While the current environmental impacts of PV electrici- ty are very much (up to several orders of magnitude, de- pending on the impact parameters considered) smaller than those of incumbent (fossil fuel based) sources, the vast scale of projected PV deployments in the energy tran- sition requires that the technology keeps improving the technology, and, as Roadmap 5 also says, a harmonization and update of life cycle inventory databases is required to cope with this fast development of PV technologies and in- tegrated applications (BIPV, VIPV, AgriPV, FloatingPV, IIPV, etc.), so that accurate LCAs may be performed now and in the future.

Low environmental impact through dedicated life cycle en- gineering, focusing on low embodied carbon materials and low-carbon electricity for energy intensive manufacturing steps - thereby reducing energy payback time and carbon footprint / global warming potential of PV should be com- plemented with the incorporation of scope 3 emissions (related to the embodied carbon of the supplied system components) in public renewable energy tenders and com- mercial PPAs, with this a legal requirement if possible.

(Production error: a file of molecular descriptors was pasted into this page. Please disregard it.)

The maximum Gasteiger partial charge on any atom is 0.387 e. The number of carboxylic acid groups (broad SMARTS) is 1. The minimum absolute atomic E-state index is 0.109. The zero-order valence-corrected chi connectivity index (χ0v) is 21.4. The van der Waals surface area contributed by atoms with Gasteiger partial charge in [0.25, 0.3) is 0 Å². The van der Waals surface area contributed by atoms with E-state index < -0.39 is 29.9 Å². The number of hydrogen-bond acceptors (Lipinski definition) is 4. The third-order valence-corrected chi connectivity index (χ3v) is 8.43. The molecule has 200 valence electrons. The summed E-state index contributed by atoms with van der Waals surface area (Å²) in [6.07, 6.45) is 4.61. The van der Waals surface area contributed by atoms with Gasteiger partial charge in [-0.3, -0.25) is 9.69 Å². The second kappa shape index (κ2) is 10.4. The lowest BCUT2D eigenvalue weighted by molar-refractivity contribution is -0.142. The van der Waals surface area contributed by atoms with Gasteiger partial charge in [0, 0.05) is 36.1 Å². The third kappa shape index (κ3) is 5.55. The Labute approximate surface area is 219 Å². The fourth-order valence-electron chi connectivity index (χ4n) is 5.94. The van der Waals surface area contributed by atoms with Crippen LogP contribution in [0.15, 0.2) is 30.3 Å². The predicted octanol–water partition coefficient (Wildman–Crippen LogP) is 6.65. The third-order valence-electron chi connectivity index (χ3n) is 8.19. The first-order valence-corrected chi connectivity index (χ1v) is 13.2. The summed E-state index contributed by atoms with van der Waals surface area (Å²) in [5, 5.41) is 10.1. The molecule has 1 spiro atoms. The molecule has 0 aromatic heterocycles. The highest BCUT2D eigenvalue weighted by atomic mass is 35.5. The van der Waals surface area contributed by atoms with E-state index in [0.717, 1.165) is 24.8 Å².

Targets, Type of Activity and TRL

Continuous improvements of PV technology are required for future success. Even incorporating steady learning rates, and thus continuous improvement of PV technolo- gy with reducing environmental impacts, up to 11 % of the remaining carbon budget needs to be used to install suffi- cient quantities of PV. (47) Thus, it is clear that PV technol- ogy needs to keep improving over the entire value chain.

Although the environmental impact of PV electricity is typ- ically assessed using metrics focusing on energy demand (EPBT) and greenhouse gases (carbon footprint), recent studies have been starting to focus more and more on the material constraints of the PV industry. The expected enor- mous growth of the PV industry, could result in it becom- ing the major consumer of several materials, including flat glass and silver. Furthermore, the consumption of alumin- ium for PV module frames results in high energy demand and associated carbon emissions, as well as posing possi- ble constraints.

Analysis of the evolution of the carbon footprint over the years (from 40-100 g CO2-eq/kWh to- wards lower values) (48) for PV modules and sys- tems with a clear definition of the boundaries of the calculation

Determine the environmental benefits of recy- cling precious metals

c-Si PV module BOM without harmful substanc- es (Pb, F etc.) but without limitation in terms of quality and reliability

Development of Cu-based contact systems

Use of recyclable polymers (PET, PP, PE, etc.)

Reduced kerf loss in sawing

Favour the consumption of raw material pro- duced in Europe, for example: